Liquor Privatization Puts People First
For Immediate Release
Contact: Cindy Hamill
Liquor Privatization Passage Puts People First, Not Politics
Ending State Monopoly Would Help Fill Budget Hole
February 26, 2015, HARRISBURG, Pa.—In 2013, the Pennsylvania House of
Representatives passed the first liquor privatization bill since Prohibition’s end more than 80 years ago. Today, the state House recommitted to expanding choice and convenience for wine and spirits consumers by passing liquor store privatization again—a lucrative move for both taxpayers and consumers.
"This is an important step on the road to ending Pennsylvania’s government-run
liquor monopoly and joining the other 48 states that provide consumers with greater convenience, lower costs, and more efficient government," commented Matthew Brouillette, president and CEO of the Commonwealth Foundation. "By ending the state’s conflict of interest as both promoter and regulator of wine and spirits, all Pennsylvanians will benefit."
Brouillette said privatization would also boost the state’s bottom line:
"The revenue gained by privatizing would go a long way toward addressing the budget deficit without job-killing tax hikes. The reality is, the PLCB is not the money-maker for the state that its advocates claim. The House’s plan would net $1 to $2 billion in revenue while retaining, and even expanding, the tax revenues flowing to the state."
Government monopoly proponents complain that the state will lose the "profit" that the liquor monopoly brings in, but the facts tell a different story.
Liquor Tax Revenue Facts
• Nearly 85 percent of the revenue the PLCB brings into the state each year is from taxes on alcohol. Those taxes would remain under a private system.
• Everything the PLCB takes in beyond taxes is a product markup—an increase in costs to Pennsylvania consumers. As a government monopoly, this isn’t a profit so much as another tax. What supporters of "modernization" really want is for the PLCB to bring in more money by charging even higher prices to Pennsylvanians—who have no option but to pay government monopoly prices.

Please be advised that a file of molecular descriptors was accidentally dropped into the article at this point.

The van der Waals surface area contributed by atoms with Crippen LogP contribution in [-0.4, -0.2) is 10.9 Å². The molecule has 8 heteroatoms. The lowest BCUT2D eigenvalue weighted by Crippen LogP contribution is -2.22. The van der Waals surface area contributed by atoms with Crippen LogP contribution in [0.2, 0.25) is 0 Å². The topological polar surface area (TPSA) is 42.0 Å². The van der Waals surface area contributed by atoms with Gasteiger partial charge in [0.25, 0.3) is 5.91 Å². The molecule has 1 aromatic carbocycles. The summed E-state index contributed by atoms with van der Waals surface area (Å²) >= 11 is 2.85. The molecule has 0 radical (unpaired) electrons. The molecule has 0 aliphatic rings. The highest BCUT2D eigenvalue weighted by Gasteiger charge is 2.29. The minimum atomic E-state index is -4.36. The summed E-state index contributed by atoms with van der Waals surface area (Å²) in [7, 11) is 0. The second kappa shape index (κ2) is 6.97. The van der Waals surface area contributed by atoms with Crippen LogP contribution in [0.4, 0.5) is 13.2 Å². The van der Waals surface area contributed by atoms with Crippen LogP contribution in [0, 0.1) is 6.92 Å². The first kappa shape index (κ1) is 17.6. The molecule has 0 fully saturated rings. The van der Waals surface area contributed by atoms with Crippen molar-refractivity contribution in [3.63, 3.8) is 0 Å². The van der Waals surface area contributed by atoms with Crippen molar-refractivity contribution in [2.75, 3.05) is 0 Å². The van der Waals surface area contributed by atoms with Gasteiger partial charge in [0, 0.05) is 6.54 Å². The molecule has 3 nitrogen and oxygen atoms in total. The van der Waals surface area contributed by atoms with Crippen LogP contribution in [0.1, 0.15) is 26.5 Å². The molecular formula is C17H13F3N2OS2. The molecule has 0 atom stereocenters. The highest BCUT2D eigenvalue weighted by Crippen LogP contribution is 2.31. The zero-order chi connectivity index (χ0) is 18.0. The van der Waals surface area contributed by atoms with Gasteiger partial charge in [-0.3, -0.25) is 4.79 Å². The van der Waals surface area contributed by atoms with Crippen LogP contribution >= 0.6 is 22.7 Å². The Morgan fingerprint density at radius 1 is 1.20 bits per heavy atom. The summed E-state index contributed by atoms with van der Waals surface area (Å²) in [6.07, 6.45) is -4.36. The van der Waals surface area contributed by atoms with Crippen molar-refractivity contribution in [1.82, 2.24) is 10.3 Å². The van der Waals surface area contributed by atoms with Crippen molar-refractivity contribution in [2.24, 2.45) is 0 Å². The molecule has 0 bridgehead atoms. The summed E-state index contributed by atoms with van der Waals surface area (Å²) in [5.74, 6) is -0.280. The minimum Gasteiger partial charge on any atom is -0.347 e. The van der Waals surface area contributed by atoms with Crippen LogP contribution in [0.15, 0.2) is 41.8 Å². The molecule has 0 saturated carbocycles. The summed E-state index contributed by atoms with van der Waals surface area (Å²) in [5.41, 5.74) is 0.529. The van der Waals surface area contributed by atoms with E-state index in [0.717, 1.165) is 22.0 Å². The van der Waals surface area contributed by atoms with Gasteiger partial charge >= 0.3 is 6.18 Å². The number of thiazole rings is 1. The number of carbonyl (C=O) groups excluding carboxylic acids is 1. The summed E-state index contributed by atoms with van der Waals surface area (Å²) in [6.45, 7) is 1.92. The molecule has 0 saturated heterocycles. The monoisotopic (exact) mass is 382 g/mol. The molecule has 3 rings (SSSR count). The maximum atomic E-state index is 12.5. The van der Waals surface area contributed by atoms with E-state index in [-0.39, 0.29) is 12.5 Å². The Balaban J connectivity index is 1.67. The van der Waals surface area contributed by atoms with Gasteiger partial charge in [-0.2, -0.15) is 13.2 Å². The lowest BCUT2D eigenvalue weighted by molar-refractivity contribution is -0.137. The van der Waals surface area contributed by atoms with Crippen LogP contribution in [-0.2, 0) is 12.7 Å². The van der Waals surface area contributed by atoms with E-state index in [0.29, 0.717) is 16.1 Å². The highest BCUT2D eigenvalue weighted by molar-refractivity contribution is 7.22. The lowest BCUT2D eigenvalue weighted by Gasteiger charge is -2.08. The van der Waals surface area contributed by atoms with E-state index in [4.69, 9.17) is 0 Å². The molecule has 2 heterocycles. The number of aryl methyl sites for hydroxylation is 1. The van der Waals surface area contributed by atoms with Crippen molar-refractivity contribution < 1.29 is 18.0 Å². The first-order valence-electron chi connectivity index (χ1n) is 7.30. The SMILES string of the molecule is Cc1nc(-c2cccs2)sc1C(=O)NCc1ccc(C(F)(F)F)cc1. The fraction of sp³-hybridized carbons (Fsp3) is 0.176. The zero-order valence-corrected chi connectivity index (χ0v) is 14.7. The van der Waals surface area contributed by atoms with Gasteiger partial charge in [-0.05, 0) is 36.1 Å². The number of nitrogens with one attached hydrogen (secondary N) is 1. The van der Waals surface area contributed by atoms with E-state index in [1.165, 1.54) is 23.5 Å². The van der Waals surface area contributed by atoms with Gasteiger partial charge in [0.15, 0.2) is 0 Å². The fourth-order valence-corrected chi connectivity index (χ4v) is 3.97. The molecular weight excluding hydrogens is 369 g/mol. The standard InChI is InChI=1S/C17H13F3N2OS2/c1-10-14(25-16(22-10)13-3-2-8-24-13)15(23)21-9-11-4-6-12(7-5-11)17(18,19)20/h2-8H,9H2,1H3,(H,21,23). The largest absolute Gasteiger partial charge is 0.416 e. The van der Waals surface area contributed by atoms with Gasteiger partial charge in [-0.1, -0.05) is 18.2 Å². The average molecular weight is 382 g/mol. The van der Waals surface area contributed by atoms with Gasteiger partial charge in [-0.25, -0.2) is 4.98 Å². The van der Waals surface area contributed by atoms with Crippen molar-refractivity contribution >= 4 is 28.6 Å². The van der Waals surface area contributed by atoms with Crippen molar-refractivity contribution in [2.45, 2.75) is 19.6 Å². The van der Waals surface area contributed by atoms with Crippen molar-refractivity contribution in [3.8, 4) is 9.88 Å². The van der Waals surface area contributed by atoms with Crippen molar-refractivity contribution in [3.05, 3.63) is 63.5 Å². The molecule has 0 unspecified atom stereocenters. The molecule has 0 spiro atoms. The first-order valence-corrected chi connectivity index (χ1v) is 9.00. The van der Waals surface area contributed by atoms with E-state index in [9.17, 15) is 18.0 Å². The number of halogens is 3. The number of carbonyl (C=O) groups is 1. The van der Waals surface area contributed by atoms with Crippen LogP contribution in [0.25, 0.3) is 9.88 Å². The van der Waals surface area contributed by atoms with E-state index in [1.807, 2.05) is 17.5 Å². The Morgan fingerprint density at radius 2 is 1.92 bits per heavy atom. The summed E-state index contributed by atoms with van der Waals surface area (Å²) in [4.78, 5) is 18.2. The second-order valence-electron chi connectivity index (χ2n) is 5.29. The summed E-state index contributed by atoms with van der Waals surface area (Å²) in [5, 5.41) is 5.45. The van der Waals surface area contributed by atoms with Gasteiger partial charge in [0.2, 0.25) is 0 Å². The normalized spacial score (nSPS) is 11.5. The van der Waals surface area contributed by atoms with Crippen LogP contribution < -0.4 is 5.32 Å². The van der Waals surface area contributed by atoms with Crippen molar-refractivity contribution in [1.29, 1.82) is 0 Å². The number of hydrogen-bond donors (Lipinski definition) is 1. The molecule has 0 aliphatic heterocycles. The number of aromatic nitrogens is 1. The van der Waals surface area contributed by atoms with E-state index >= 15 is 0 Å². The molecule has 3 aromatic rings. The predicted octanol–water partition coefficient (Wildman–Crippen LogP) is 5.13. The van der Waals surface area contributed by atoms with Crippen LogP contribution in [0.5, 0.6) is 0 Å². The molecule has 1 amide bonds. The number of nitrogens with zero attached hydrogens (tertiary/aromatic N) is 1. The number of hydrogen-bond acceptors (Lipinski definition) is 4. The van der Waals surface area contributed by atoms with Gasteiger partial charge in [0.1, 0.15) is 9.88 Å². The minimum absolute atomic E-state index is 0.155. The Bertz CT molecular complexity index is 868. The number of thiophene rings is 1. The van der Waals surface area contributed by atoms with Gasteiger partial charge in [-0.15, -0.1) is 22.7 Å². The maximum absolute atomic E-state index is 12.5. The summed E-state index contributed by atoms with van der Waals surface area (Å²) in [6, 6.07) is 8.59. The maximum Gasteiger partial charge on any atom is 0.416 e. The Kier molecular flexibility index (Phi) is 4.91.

• Under privatization, the state would actually take in more net annual revenue through taxes and license fees, according to a PFM group analysis. This is in addition to $1 to $2 billion in upfront revenue that is projected to come from ending Pennsylvania’s Prohibition-era system of wine and spirits sales.
Advocates for the status quo also cite "social harms" as an excuse for government to retain its iron grip on alcohol sales. But the latest report from the PLCB itself shows that Pennsylvania ranks above the national average in underage drinking under the monopoly system.
"Does government control really make us safer? The PLCB’s own report says otherwise: Nearly three-quarters of twelfth graders have tried alcohol at least once and the rate of binge drinking among college students is above the national average. Clearly the heavy hand of government isn’t solving this problem.
"We applaud House members for acting in the best interests of consumers and
taxpayers and urge the Senate and Governor Wolf to do the same."
Matthew Brouillette and other Commonwealth Foundation experts are available for
comment today. Please contact me at 856-607-4208 schedule an interview.
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For more information, please contact Cindy Hamill, director of strategic
communications for the Commonwealth Foundation at (856) 607-4208 or
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